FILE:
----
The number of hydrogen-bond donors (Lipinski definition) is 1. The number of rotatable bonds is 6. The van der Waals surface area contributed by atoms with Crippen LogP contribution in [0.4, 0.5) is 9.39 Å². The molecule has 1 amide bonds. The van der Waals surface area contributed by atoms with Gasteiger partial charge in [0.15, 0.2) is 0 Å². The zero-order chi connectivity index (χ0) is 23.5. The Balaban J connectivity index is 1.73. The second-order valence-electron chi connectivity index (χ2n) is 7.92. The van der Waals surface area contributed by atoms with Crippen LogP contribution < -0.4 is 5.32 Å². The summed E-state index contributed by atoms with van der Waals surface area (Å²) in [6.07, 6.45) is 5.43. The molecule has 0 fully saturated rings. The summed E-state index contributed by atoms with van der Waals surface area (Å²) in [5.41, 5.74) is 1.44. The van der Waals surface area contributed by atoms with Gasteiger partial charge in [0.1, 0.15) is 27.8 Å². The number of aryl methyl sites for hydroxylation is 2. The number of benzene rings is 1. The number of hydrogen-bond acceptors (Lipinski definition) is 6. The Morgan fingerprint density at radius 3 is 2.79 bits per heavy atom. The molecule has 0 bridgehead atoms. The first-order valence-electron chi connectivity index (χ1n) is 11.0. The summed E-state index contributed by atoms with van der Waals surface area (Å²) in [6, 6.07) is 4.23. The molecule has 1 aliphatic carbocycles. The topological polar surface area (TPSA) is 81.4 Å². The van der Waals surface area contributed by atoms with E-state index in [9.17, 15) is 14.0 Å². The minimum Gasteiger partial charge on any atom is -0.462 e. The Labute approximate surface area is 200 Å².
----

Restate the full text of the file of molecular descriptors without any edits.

The number of hydrogen-bond donors (Lipinski definition) is 1. The number of rotatable bonds is 6. The van der Waals surface area contributed by atoms with Crippen LogP contribution in [0.4, 0.5) is 9.39 Å². The molecule has 1 amide bonds. The van der Waals surface area contributed by atoms with Gasteiger partial charge in [0.15, 0.2) is 0 Å². The zero-order chi connectivity index (χ0) is 23.5. The Balaban J connectivity index is 1.73. The second-order valence-electron chi connectivity index (χ2n) is 7.92. The van der Waals surface area contributed by atoms with Crippen LogP contribution < -0.4 is 5.32 Å². The summed E-state index contributed by atoms with van der Waals surface area (Å²) in [6.07, 6.45) is 5.43. The molecule has 0 fully saturated rings. The summed E-state index contributed by atoms with van der Waals surface area (Å²) in [5.41, 5.74) is 1.44. The van der Waals surface area contributed by atoms with Gasteiger partial charge in [0.1, 0.15) is 27.8 Å². The number of aryl methyl sites for hydroxylation is 2. The number of benzene rings is 1. The number of hydrogen-bond acceptors (Lipinski definition) is 6. The Morgan fingerprint density at radius 3 is 2.79 bits per heavy atom. The molecule has 0 bridgehead atoms. The first-order valence-electron chi connectivity index (χ1n) is 11.0. The summed E-state index contributed by atoms with van der Waals surface area (Å²) in [6, 6.07) is 4.23. The molecule has 1 aliphatic carbocycles. The topological polar surface area (TPSA) is 81.4 Å². The van der Waals surface area contributed by atoms with E-state index in [9.17, 15) is 14.0 Å². The minimum Gasteiger partial charge on any atom is -0.462 e. The Labute approximate surface area is 200 Å².